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Brian Walton's news and commentary on the St. Louis Cardinals (TM) and their minor league system

Who gets Cardinals number seven?


Ah, the prestige of the single digit uniform number.

In an interesting bit of synergy, the St. Louis Cardinals have ten world championships and ten retired numbers. (While their “numbers” are also retired, Rogers Hornsby and Jack Buck do not have actual numbers associated with them.)

Of the ten, four wore single digit numbers – Ozzie Smith’s number 1, Red Schoendienst at 2, Stan Musial with number 6 and Enos Slaughter with 9. Each is a Hall of Famer.

Before he was unceremoniously released earlier this week, second baseman Adam Kennedy, not to be confused for a future Hall of Famer, proudly wore number 7 for the last two seasons.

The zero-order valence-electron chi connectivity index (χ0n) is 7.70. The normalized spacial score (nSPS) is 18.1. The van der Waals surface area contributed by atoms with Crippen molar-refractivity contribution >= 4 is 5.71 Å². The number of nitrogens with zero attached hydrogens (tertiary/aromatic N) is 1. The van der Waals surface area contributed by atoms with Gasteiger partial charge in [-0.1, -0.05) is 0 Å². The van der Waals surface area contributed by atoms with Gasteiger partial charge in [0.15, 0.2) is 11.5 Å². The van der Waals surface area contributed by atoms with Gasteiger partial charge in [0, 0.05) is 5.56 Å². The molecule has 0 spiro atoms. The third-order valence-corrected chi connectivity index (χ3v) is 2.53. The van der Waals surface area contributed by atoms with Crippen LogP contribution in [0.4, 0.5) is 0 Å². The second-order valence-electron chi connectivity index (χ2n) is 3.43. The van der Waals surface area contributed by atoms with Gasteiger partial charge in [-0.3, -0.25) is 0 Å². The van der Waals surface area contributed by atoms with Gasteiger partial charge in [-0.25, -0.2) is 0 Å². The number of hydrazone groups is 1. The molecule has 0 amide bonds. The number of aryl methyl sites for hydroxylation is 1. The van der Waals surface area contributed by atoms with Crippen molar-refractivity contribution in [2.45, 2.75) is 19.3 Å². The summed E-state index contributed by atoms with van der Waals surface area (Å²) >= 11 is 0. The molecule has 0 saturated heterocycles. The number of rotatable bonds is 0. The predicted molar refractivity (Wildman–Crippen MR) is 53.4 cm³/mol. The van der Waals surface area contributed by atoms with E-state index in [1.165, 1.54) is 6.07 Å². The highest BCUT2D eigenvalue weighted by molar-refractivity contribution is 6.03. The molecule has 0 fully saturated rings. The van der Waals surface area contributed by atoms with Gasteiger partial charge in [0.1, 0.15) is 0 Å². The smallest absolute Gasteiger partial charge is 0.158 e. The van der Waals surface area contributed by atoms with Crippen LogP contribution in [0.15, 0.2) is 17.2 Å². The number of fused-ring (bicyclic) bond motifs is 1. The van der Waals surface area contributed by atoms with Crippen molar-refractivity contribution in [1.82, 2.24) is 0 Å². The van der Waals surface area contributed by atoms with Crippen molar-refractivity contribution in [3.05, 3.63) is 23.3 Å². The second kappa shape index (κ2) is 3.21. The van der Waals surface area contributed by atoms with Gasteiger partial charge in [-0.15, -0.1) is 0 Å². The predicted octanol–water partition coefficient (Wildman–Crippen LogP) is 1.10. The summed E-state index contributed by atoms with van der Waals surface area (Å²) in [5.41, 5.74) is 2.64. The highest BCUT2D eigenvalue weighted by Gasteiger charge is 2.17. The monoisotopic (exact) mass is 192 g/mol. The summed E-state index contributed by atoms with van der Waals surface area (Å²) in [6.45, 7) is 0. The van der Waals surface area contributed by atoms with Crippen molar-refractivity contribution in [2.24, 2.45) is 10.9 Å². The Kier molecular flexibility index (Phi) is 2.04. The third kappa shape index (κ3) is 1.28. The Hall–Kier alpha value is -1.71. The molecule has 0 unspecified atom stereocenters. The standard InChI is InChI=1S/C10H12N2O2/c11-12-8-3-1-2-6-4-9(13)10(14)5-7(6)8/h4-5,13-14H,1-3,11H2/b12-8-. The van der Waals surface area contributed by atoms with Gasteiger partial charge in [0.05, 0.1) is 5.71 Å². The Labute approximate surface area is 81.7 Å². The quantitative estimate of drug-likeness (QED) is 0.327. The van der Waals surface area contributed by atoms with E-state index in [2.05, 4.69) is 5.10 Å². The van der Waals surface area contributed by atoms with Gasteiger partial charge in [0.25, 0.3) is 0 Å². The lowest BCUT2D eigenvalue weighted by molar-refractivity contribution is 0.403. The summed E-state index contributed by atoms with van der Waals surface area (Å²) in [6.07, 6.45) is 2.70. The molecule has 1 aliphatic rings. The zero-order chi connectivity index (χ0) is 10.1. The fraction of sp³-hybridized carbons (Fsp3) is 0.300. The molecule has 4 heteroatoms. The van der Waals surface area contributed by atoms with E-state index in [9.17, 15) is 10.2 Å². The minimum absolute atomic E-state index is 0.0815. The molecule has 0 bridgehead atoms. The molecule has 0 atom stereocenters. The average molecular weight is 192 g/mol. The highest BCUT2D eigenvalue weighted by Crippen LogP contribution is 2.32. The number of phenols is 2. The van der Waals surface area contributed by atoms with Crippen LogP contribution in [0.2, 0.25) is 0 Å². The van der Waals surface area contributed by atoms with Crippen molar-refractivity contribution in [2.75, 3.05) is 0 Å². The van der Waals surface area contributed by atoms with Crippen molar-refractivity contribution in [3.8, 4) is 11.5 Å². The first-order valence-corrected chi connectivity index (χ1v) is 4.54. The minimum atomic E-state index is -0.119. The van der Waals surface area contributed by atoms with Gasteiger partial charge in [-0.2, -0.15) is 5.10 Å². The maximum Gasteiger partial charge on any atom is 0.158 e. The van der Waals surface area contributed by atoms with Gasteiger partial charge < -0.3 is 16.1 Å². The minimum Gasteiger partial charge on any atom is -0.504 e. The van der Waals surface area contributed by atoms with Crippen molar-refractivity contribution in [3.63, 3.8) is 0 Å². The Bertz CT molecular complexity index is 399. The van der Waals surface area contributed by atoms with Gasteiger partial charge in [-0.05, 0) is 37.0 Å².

Kennedy became the 37th player or coach to do so since the club first experimented with numbers on their sleeves way back in 1923. In the summer of 1932, numbers initially appeared on the backs of the Cardinals uniforms. Early on, position players traditionally took 1 through 9 while pitchers were assigned from 10 up.

The number seven, known for its universal connotation of good luck, hasn’t been so great overall in terms of blessing the Cardinals players that wore it – and I am not even thinking of Kennedy when I say that.

There were a few standouts, however.

The best and most famous Cardinals number 7 was undoubtedly outfielder Joe “Ducky” Medwick, one of the most beloved players of the Gas House Gang era and the last National League player to take the Triple Crown, in 1937. (Wouldn’t it be great to see the current number 5 make his run for that title?)

Medwick wore the uniform with the number 7 from 1933 until his trade/sale to Brooklyn in 1940. Over at Scout.com two years ago, we ranked Ducky as the 12th-best Cardinals player of all time. (He was 11th on my personal list.)

The other most prominent Cardinals to don a uniform with “7” on the back were first baseman Bill White, in his end-of-career return to the club in 1969 and outfielder Reggie Smith, who was with the team from 1974 into the 1976 season.